So, yes, I can say that for some titles a 50-in screen (at 7 ft.) will show detail that one wouldn't perceive on a 32-in screen (again, at 7 ft.).


On the other hand, there are times I am really glad that I didn't get a larger screen for the bedroom, in spite of the reduced "immersion", because ...

  • In the bedroom, I don't want a TV that lights up the whole room if I am using the TV to dose off or wake up. Some nights I play one of the music channels to help me fall asleep and I don't want lots of light flickering around when I am trying to sleep. The smaller the TV, on the average, the less domineering its light will be.
  • When faced with compression artifacts (part of the picture temporarily breaking up, macroblocking), a smaller screen makes them a bit less painful, whereas a large screen would magnify those flaws. Compression artifacts are more common through the cable (especially when The Flash flashes), but I have yet to notice compression artifacts on Blu-ray. (I have read that over-the-air would typically have fewer compression artifacts than cable.)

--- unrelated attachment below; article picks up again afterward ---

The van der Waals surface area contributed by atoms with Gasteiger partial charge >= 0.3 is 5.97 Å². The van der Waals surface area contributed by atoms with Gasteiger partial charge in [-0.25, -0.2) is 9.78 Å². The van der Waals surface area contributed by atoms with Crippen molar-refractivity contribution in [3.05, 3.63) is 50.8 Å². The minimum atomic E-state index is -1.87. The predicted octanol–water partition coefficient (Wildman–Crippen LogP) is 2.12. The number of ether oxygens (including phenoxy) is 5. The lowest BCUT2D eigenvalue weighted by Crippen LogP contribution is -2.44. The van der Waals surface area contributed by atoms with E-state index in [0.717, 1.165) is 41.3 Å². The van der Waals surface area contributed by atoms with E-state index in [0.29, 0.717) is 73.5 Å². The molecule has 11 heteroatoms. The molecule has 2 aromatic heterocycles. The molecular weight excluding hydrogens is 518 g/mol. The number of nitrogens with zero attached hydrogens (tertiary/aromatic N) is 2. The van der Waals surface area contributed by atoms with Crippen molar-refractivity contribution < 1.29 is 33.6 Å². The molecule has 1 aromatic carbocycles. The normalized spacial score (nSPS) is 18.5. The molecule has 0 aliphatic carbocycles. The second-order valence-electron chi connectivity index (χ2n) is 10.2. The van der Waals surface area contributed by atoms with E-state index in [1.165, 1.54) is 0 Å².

• Poor SD source is poorer on a larger screen (again, the larger screen would magnify the flaws). Some shows I watch were originally taped (yes, as in magnetic video tape) in SD and show various artifacts of that technology (such as "ringing" and sometimes ghosting), with the modern digital transmission technology faithfully reproducing those captured artifacts, and I don't want my nose rubbed into them. Some shows (especially those that were filmed on film, typical for the Desilu Studios, such as the original Star Trek or the Mission: Impossible TV series) look ok on the small screen, but their special effects fall apart when magnified on a large screen (e.g., revealing the threads supporting "flying" models, or disturbance in the picture revealing the string tugging on some creature to get it to move). So, for some content that was originally designed for a 21-in color TV, viewing on 32-in is more enjoyable than viewing on 50-in.


So, for Blu-ray viewing, I prefer the 50-in HDTV in most cases.



But if the bedroom TV breaks, would look for another 32-in to replace it, not a 50-in.


On the other hand, if the VHS/DVD player in the bedroom breaks, I would look for a Blu-ray player to replace it. Even though I wouldn't get the full benefit from Blu-ray on the 32-in at 7 feet, I would still get some noticeable benefit from the increased resolution.